Preprint C121/2010
The Guitar as a Human-Computer Interface
Marcelo Cicconet
Keywords: Human-Computer Interface | Guitar Interface | Computer Music | Music Performance | Machine Learning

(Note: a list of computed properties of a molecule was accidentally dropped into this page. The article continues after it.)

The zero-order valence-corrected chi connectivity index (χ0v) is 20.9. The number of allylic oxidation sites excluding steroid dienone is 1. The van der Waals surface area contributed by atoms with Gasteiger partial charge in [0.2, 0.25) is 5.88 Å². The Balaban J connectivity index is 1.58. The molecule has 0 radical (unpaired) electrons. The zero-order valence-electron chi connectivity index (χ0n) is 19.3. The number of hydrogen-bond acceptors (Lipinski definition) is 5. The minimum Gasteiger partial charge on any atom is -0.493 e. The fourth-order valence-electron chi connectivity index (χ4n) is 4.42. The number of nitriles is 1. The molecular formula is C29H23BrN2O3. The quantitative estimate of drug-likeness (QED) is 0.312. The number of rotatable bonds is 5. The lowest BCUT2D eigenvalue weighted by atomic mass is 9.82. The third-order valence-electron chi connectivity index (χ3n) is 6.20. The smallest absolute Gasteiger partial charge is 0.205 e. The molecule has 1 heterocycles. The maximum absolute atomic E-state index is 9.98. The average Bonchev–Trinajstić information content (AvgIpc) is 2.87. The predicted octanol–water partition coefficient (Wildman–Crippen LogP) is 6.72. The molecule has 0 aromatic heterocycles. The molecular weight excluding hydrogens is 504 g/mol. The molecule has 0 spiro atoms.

In this work we explore the visual interface of the guitar. From the analysis point of view, the use of a video camera for human-computer interaction in the context of a user playing guitar is studied. From the point of view of synthesis, visual properties of the guitar fretboard are taken into account in the development of bi-dimensional interfaces for music performance, improvisation, and automatic composition. The text is divided in two parts. In the first part, we discuss the use of visual information for the tasks of recognizing notes and chords. We developed a video-based method for chord recognition which is analogous to the state- of-the-art audio-based counterpart, relying on a Supervised Machine Learning algorithm applied to a visual chord descriptor. The visual descriptor consists of the rough position of the fingertips in the guitar fretboard, found by using special markers attached to the middle phalanges and fiducials attached to the guitar body. Experiments were conducted regarding classification accuracy comparisons among methods using audio, video and the combination of the two signals. Four different Data Fusion techniques were evaluated: feature fusion, sum rule, product rule and an approach in which the visual information is used as prior distribution, which resembles the way humans recognize chords being played by a guitarist. Results favor the use of visual information to improve the accuracy of audio-based methods, as well as for being applied without audio-signal help. In the second part, we present a method for arranging the notes of certain musical scales (pentatonic, heptatonic, Blues Minor and Blues Major) on bi- dimensional interfaces by using a plane tessellation with especially designed musical scale tiles. These representations are motivated by the arrangement of notes in the guitar fretboard, preserving some musical effects possible on the real instrument, but simplifying the performance, improvisation and composition, due to consistence of the placement of notes along the plane. We also describe many applications of the idea, ranging from blues-improvisation on multi-touch screen interfaces to automatic composition on the bi-dimensional grid of notes.